There’s no real criticism in any of that, BTW. I’m just throwing it out there. Spaghetti, wall. That’s how we do. (Except it’s not actually how we test spaghetti in this house cause seriously. Just eat the noodle. I don’t even get that.)
Shuri: “Did he freeze?”
Okoye: “Like an antelope in headlights.”
Young Zuri: “It’s these two Grace Jones looking chicks.”
Shuri: “Don’t scare me like that, colonizer!”
Shuri: “This corset is really uncomfortable, so can we all wrap this up and go home?”
M’Baku: “If you say one more word, I will feed you to my children . . . I’m just kidding. We’re vegetarians.”
T’Challa: “Delete that footage.”
Okoye (about wig): “I want to get this ridiculous thing off me.”
Ross: “Does she speak English?”
Okoye: “When she wants to.”
Erik: “Hey, Auntie.”
T’Challa: “If you weren’t so stubborn, you would make a great queen.”
Nakia: “I would make a great queen because I am stubborn–if that’s what I wanted.”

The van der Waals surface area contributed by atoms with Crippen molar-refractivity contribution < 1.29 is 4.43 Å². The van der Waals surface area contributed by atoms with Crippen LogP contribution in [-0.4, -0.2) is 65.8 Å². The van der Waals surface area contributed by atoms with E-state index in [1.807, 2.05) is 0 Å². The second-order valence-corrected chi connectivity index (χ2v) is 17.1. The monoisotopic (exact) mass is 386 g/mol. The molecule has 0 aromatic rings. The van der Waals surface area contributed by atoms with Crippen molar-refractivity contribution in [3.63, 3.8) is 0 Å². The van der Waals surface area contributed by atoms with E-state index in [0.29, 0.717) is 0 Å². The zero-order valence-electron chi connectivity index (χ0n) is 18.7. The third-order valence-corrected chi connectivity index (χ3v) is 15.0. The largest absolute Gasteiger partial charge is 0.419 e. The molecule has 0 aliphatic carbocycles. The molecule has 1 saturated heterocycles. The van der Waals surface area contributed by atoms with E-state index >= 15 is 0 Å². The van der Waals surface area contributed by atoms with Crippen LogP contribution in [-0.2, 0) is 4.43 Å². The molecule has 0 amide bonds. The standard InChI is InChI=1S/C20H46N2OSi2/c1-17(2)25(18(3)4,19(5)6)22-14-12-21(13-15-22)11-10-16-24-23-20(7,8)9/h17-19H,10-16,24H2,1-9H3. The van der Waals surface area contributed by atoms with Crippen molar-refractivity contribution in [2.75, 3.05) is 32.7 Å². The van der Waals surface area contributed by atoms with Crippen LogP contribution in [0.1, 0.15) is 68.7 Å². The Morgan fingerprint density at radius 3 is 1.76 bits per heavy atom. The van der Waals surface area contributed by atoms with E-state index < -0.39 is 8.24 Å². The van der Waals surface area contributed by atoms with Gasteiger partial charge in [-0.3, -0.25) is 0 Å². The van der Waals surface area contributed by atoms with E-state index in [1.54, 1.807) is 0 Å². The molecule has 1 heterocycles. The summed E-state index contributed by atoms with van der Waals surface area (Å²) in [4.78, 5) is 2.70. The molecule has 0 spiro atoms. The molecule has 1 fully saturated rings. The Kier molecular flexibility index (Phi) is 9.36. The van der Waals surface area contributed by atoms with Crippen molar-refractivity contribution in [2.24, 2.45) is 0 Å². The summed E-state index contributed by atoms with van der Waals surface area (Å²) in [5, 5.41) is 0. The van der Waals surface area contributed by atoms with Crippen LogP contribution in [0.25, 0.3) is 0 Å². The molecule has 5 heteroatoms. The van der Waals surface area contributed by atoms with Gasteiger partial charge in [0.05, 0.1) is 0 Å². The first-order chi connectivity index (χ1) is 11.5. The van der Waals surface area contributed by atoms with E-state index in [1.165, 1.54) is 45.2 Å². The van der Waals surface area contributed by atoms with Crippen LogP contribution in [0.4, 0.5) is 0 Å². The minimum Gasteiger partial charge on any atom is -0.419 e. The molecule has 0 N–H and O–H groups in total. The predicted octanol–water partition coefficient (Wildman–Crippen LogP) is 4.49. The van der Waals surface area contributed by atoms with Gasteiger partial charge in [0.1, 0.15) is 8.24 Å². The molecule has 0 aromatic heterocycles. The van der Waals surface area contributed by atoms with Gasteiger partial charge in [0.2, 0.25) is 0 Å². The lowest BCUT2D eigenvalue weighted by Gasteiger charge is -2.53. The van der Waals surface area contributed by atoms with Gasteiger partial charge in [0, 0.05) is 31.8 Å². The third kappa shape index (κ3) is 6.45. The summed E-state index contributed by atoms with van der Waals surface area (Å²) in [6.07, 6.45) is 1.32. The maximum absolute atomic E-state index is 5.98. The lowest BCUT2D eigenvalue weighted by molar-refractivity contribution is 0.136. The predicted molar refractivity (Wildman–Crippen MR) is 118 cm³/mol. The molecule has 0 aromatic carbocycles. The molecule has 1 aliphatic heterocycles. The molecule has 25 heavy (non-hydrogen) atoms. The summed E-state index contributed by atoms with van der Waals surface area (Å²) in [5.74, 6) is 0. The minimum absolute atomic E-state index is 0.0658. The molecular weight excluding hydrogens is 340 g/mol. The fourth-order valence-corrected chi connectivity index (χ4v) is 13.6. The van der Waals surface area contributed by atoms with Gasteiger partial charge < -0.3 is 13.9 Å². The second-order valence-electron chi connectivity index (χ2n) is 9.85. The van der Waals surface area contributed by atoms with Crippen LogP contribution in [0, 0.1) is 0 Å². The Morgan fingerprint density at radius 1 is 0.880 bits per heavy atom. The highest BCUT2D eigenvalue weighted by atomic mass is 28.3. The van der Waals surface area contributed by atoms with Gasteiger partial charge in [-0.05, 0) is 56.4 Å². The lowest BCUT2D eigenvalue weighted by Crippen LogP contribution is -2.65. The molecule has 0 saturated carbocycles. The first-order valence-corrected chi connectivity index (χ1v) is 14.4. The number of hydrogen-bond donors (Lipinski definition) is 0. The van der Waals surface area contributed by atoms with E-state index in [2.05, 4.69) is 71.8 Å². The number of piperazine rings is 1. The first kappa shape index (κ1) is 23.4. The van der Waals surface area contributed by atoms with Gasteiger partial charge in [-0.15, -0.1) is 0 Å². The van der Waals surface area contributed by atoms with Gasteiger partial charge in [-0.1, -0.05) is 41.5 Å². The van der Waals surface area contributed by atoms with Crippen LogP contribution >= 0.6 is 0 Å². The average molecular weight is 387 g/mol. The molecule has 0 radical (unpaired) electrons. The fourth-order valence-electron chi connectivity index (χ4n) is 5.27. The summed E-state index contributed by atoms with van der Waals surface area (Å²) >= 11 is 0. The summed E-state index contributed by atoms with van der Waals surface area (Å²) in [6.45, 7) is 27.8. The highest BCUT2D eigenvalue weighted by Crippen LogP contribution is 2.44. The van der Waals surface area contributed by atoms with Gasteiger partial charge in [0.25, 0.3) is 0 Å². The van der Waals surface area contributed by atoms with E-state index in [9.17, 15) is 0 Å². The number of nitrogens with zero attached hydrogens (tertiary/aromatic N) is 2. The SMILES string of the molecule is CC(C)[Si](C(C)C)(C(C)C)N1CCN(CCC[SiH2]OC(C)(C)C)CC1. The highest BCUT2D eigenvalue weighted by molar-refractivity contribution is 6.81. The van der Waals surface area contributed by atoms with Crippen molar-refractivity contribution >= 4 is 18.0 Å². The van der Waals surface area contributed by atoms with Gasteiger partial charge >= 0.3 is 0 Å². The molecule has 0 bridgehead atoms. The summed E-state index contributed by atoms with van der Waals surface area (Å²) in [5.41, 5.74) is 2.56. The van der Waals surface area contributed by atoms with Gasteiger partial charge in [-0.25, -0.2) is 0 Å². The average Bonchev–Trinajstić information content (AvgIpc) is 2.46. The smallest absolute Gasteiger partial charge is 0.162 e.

T’Chaka: “You’re a good man with a good heart. And it’s hard for a good man to be king.”
W’Kabi: “Would you kill me, my love?”
Okoye: “For Wakanda? Without question.”
Shuri: “Great! Another broken white boy for us to fix.”
Ross: “Please don’t make me listen to your music.”
Shuri: “When you said you’d take me to California for the first time, I thought you meant Coachella. Or Disneyland.”
Shuri: “Guess what I call them: sneakers.”
T’Challa: “In times of crisis, the wise build bridges, while the foolish build barriers. We must find a way to look after one another as if we were one single tribe.”
Erik: “Nah, just bury me in the ocean with my ancestors who jumped from the ships. Because they knew death was better than bondage.”
An excellent film all-around, and one of the rare superhero movies that I actually think is worthy of being nominated for Best Picture. I mean, it won’t be. But still, it’s a well-shot, well-acted, hugely significant cultural film. This is an awesome superhero movie. It’s also a lot more than that, too.
Shit, this is hard. I think I’m gonna go with Michael B. Jordan for this one, but Letitia Wright and Danai Gurira are right alongside.
The ends don’t always justify the means.
Heroism can’t be merely defined by what good you do for your people and your people alone. True heroism cannot be exclusive.